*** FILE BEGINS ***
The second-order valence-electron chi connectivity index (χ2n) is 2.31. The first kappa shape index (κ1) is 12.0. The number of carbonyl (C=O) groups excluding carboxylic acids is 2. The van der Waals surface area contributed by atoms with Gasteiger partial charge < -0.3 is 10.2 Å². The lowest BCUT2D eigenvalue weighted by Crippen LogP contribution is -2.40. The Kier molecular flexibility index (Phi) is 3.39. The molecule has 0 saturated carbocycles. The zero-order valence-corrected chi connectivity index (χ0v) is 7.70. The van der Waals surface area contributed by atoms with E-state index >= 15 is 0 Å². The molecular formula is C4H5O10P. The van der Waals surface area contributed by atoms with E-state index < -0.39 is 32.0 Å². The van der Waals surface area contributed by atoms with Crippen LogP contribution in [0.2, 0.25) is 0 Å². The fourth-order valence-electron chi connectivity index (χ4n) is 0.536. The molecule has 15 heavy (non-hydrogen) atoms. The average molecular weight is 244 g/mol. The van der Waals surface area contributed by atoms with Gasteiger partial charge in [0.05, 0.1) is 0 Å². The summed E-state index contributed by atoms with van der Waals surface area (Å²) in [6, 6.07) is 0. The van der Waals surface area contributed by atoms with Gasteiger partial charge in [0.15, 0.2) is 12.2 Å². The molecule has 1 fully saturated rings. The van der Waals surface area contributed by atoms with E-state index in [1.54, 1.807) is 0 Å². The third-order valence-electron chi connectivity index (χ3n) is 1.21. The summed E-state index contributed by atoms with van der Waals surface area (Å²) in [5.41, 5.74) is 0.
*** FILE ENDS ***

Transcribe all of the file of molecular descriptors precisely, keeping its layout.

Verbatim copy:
The second-order valence-electron chi connectivity index (χ2n) is 2.31. The first kappa shape index (κ1) is 12.0. The number of carbonyl (C=O) groups excluding carboxylic acids is 2. The van der Waals surface area contributed by atoms with Gasteiger partial charge < -0.3 is 10.2 Å². The lowest BCUT2D eigenvalue weighted by Crippen LogP contribution is -2.40. The Kier molecular flexibility index (Phi) is 3.39. The molecule has 0 saturated carbocycles. The zero-order valence-corrected chi connectivity index (χ0v) is 7.70. The van der Waals surface area contributed by atoms with E-state index >= 15 is 0 Å². The molecular formula is C4H5O10P. The van der Waals surface area contributed by atoms with E-state index < -0.39 is 32.0 Å². The van der Waals surface area contributed by atoms with Crippen LogP contribution in [0.2, 0.25) is 0 Å². The fourth-order valence-electron chi connectivity index (χ4n) is 0.536. The molecule has 15 heavy (non-hydrogen) atoms. The average molecular weight is 244 g/mol. The van der Waals surface area contributed by atoms with Gasteiger partial charge in [0.05, 0.1) is 0 Å². The summed E-state index contributed by atoms with van der Waals surface area (Å²) in [6, 6.07) is 0. The van der Waals surface area contributed by atoms with Gasteiger partial charge in [0.15, 0.2) is 12.2 Å². The molecule has 1 fully saturated rings. The van der Waals surface area contributed by atoms with E-state index in [1.54, 1.807) is 0 Å². The third-order valence-electron chi connectivity index (χ3n) is 1.21. The summed E-state index contributed by atoms with van der Waals surface area (Å²) in [5.41, 5.74) is 0.